In spite of these difficulties, a growing number of substrates have been identified which are now allowing attempts to dissect mechanisms of transcriptional regulation by SUMO in detail. Many case studies have led to the suggestion that modification of transcription factors has a general role in transcriptional repression [1, 2]. Also the fact that targeting the SUMO E2 enzyme Ubc9 to a promoter was sufficient to repress transcription has led to this idea gaining further acceptance [13]. Another recent paper focussing on histone sumoylation in budding yeast revealed that mutation of sumoylation sites in histone H2B led to increased basal expression of several non-induced genes [14]. Also increased global histone acetylation was observed in a yeast strain with reduced histone sumoylation due to a temperature sensitive mutation in Ubc9 [14]. Given the association between histone acetylation and transcriptional activation, this evidence is consistent with a general role for SUMO modification in transcriptional repression. Furthermore, in fission yeast, SUMO is required for proper silencing of genes inserted into heterochromatic regions [10]. There is also evidence that SUMO is associated with repression in mammalian systems too. A series of elegant papers from the Sharrocks laboratory have uncovered a role for sumoylation of Elk-1 in the repression of genes activated by the MAP kinase signalling cascade [15-18]. In the basal state Elk-1 is SUMO modified leading to recruitment of HDAC2 and repression of target genes [15, 16]. However, when the pathway is activated by ERK, Elk-1 is phosphorylated concomitant with loss of SUMO and HDAC2 are lost leading to full activation of target genes [15]. Alternatively, if the pathway is activated by stress (p38) then sumoylation of Elk-1 is maintained in spite of its phosphorylation leading to only partial activation of target genes [18].

SUMO modification in transcriptional activation

Alongside this evidence for a role for SUMO in transcriptional repression, there are now a growing number of cases where sumoylation has been shown to activate transcription. For example, SUMO modification of p53 stimulates its ability to activate reporter genes possibly by competing against Mdm2-mediated ubiquitination, which targets p53 for degradation [19, 20]. Also, sumoylation of Tcf-4 by PIASγ increases its transcriptional activation in response to β-catenin although it is not currently known how this effect is brought about because SUMO modification does not inhibit the ability of Tcf-4 to associate with either β-catenin or DNA [21]. However, there are examples of SUMO modification contributing to gene activation where a mechanistic explanation is clearly emerging. In the case of de novo DNA cytosine methyltransferases Dnmt3a SUMO modification disrupts its interaction with HDAC1 and HDAC2 and inhibits its ability to repress in reporter assays [6]. Another nice illustration of a mechanism for SUMO mediated activation being unravelled is that repression by the transcription factor Ikaros was shown to be perturbed by double modification with SUMO at two lysines in the N-terminus of the protein [22]. In this case it was shown that sumoylation interferes with the interaction of Ikaros with the Sin3 and NuRD co-repressor complexes and so a mechanism for the derepression of transcription is clearly suggested [22]. Recently we and others have provided evidence that the methyl-CpG binding transcriptional repressor MBD1 is SUMO modified in a variety of cell lines [23, 24]. Uchimura et al found that modification of MBD1 by SUMO2/3 stimulates its interaction with the co-repressor MCAF in vitro [24]. They also showed that if SUMO-1 or SUMO-2 and 3 are depleted by RNAi, then MCAF is lost from MBD1-containing heterochromatic foci [24]. Given that MCAF is required for efficient reporter gene silencing by MBD1 [25], this evidence implies that sumoylation will have a positive role in MBD1-mediated transcriptional repression. In contrast, we found that conjugation of SUMO1 to MBD1 by PIAS1 and PIAS3 E3 SUMO ligases disrupts the interaction of MBD1 with the histone H3 lysine 9 (H3-K9) methyltransferase SETDB1. This leads to loss of the silencing chromatin modification (H3-K9 trimethylation) at the promoter of an endogenous MBD1 target gene, p53BP2, and derepression of transcription [23]. Interestingly, sumoylated MBD1 binds to SETDB1 in vitro but not in vivo suggesting that interaction of MBD1-SUMO1 with another partner protein may inhibit the assembly of the co-repressor complex with SETDB1 [23]. Thus conjugation of SUMO1 and SUMO2/3 has opposing effect on MBD1 function and may serve to recruit different partner proteins. In the case of MBD1, as with many other proteins, the balance between SUMO ligase and SUMO isopeptidase activities is probably crucial for the assembly of specific protein complexes. How SUMO conjugation/deconjugation machinery is regulated in response to physiological stimuli will be an intriguing question to answer.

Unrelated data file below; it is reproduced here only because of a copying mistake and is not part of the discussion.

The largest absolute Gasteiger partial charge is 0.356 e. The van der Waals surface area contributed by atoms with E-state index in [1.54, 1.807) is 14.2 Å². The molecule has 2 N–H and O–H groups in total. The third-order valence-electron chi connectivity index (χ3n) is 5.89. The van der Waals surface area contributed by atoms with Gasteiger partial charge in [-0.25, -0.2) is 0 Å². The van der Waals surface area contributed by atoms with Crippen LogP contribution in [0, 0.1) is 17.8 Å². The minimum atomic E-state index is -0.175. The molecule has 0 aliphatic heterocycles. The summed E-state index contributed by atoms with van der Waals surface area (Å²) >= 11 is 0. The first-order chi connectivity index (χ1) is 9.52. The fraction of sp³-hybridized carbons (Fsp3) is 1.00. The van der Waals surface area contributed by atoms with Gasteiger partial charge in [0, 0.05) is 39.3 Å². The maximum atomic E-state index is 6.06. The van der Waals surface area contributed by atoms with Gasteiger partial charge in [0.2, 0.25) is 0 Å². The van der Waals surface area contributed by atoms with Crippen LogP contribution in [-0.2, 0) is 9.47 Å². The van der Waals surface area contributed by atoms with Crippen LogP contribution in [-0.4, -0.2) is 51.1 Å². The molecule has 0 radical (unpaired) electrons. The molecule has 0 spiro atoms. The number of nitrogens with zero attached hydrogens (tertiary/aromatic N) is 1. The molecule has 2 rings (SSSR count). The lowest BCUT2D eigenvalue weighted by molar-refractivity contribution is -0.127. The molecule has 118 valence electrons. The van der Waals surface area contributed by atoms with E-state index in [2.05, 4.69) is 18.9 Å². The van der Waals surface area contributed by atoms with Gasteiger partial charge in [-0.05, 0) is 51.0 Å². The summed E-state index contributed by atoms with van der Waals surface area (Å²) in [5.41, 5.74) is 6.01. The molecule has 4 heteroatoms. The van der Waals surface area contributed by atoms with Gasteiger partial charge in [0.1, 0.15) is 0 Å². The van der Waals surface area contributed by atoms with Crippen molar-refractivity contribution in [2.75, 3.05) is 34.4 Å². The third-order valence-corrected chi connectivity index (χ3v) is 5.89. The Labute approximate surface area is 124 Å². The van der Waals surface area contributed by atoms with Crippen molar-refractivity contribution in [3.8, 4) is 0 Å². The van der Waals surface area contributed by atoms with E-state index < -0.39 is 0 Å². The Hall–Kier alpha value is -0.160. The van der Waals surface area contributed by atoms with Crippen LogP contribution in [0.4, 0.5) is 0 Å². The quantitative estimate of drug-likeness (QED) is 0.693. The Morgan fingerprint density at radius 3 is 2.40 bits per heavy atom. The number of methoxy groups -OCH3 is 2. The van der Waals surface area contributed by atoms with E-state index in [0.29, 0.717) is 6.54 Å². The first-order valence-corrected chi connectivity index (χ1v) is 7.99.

Given that there are now a number of examples of sumoylation contributing to gene activation and light is being thrown on the general mechanisms by which this can occur, further examples of roles for SUMO in positive regulation of transcription are likely to emerge. The most challenging task, however, remains identification of proteins recognizing not only SUMO itself but interacting specifically with SUMO modified proteins.


Many cases are now documented where sumoylation either disrupts or stimulates protein-protein interactions, so it seems likely that this will prove to be far and away the most common mechanism by which SUMO-dependent regulation of transcription is achieved. Thus far, in many cases only relatively simple models have been produced. It will be of great interest to determine whether there are cases where sumoylation simultaneously inhibits the association of a substrate with one protein whilst promoting the formation of a complex with another. For example does sumoylation of MBD1 simply achieve derepression of a target gene by disrupting the interaction of MBD1 with SETDB1 leading to passive loss of histone H3 lysine K9 methylation at promoter nucleosomes during DNA replication? Or does MBD1 sumoylation also lead to recruitment of a demethylase activity making gene induction an active process? Similar questions can be asked in other cases where conjugation of SUMO has been shown to promote or inhibit a single protein-protein interaction. Answers to such questions might give us better understanding of how promoters can produce subtle and temporally regulated changes in transcription in response to different stimuli – a central problem in molecular biology.


The work in Stancheva lab is supported by Cancer Research UK, the Wellcome Trust, EMBO Young Investigators Programme and EU Network of excellence “The Epigenome”. M.J. Lyst is a BBSRC funded PhD student.